Jang, in fact, has been “purged” before — or at least forced out of the limelight. From 2004 to 2007 he seems to have been relegated to distant positions after asserting himself a trifle too forcefully among those surrounding Kim Jong-Il.
He might not have recovered at all had it not been for the influence of his wife, made a general by her brother in 2010 at the same time Kim Jong-Un acquired the same rank. Neither auntie nor son had been known to have had any military training — clearly not a prerequisite for rising to the top of the armed forces if that’s what it takes to show the real generals who’s boss.
Kim Jong-Un, though, needs to acquire still more titles before he can claim to have filled his father’s platform-heeled shoes.
Sure he’s “supreme commander”, and a general to boot, but he’s still not chairman of the national defense commission, the basis of his father’s power, the reason fawning visitors, from Madeleine Albright when she was U.S. president Bill Clinton’s secretary of state to South Korea’s late president, Kim Dae-Jung, when he flew to Pyongyang to pay homage to the leader of the North at the first inter-Korean summit in June 2000, addressed him as “chairman”.
Indeed, Kim Jong-Un is not even chairman of the central military commission of the Workers’ Party. Nor is he general secretary of the party — his father’s other high post. Instead, he was hailed a few days after his father’s death as “leader” of the party’s central committee while remaining, so far, vice chairman of the party’s military commission. Clearly the kid has a way to go.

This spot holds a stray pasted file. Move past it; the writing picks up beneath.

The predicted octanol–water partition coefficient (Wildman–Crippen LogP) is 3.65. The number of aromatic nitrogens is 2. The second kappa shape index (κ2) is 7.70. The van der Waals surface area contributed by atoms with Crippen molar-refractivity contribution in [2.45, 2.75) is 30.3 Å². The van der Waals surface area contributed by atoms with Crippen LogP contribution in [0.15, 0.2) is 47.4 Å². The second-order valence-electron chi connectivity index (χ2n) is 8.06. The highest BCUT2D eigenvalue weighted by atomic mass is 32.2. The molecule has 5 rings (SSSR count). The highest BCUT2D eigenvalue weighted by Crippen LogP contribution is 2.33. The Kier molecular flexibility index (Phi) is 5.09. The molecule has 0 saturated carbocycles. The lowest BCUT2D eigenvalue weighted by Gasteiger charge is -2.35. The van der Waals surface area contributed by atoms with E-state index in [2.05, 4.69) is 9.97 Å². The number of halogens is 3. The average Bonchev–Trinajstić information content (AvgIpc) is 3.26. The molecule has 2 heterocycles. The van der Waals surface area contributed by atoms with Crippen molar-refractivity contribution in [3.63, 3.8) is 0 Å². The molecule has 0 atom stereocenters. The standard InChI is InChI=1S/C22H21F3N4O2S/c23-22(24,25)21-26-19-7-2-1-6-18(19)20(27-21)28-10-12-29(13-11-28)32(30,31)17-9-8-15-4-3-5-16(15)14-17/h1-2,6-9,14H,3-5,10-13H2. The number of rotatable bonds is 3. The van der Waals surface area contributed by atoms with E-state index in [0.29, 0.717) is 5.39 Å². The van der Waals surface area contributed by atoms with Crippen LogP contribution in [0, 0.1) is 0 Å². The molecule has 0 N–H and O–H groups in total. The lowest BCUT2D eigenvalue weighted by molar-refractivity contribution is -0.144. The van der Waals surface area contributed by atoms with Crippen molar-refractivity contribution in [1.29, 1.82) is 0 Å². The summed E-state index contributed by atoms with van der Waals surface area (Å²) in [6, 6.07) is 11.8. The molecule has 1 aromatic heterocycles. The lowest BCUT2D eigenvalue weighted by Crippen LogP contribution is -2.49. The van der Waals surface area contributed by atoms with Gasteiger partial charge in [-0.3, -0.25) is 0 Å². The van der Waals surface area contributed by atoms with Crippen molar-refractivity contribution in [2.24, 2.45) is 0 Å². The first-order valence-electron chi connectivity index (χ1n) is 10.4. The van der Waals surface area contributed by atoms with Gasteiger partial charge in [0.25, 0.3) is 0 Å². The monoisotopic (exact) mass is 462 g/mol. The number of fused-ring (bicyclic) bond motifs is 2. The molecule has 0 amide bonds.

That’s all the more reason why Kim Jong-Un has to act tough, to go along with the wishes of the generals when it comes to getting rid of malcontents who want to cross into China. That may also be reason enough for perpetrating a few more “incidents” against the South, for testing missiles, maybe for conducting a third nuclear test.
A lot of people presumably must be trying to figure out what Kim Jong-Un should do. It’s in the interests of all of them, though, to sublimate factional strife and compete to showing their loyalty to him in order not to destroy one another. That’s until the kid has enough confidence to get rid of a few of them, maybe more than a few — all on the pretext, of course, of not showing enough depth of grieving over the passing of his father.